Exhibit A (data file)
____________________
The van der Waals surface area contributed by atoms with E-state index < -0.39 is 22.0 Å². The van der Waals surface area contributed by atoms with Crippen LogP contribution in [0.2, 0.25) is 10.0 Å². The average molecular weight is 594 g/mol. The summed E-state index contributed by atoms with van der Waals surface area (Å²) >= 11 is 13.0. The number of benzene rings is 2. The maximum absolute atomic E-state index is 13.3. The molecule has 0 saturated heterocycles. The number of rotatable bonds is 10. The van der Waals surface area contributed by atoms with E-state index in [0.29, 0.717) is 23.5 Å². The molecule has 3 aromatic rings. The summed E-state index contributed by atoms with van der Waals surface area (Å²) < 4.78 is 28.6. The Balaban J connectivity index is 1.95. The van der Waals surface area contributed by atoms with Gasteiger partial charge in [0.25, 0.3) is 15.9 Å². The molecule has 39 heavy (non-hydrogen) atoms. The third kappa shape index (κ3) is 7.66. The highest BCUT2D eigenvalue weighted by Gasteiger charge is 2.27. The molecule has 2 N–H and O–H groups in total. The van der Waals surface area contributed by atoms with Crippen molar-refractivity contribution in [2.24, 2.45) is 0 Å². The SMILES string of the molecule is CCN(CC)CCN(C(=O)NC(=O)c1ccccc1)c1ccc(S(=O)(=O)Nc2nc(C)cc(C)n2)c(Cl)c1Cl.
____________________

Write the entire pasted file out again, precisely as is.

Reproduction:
The van der Waals surface area contributed by atoms with E-state index < -0.39 is 22.0 Å². The van der Waals surface area contributed by atoms with Crippen LogP contribution in [0.2, 0.25) is 10.0 Å². The average molecular weight is 594 g/mol. The summed E-state index contributed by atoms with van der Waals surface area (Å²) >= 11 is 13.0. The number of benzene rings is 2. The maximum absolute atomic E-state index is 13.3. The molecule has 0 saturated heterocycles. The number of rotatable bonds is 10. The van der Waals surface area contributed by atoms with E-state index in [0.29, 0.717) is 23.5 Å². The molecule has 3 aromatic rings. The summed E-state index contributed by atoms with van der Waals surface area (Å²) < 4.78 is 28.6. The Balaban J connectivity index is 1.95. The van der Waals surface area contributed by atoms with Gasteiger partial charge in [0.25, 0.3) is 15.9 Å². The molecule has 39 heavy (non-hydrogen) atoms. The third kappa shape index (κ3) is 7.66. The highest BCUT2D eigenvalue weighted by Gasteiger charge is 2.27. The molecule has 2 N–H and O–H groups in total. The van der Waals surface area contributed by atoms with Crippen molar-refractivity contribution in [2.24, 2.45) is 0 Å². The SMILES string of the molecule is CCN(CC)CCN(C(=O)NC(=O)c1ccccc1)c1ccc(S(=O)(=O)Nc2nc(C)cc(C)n2)c(Cl)c1Cl.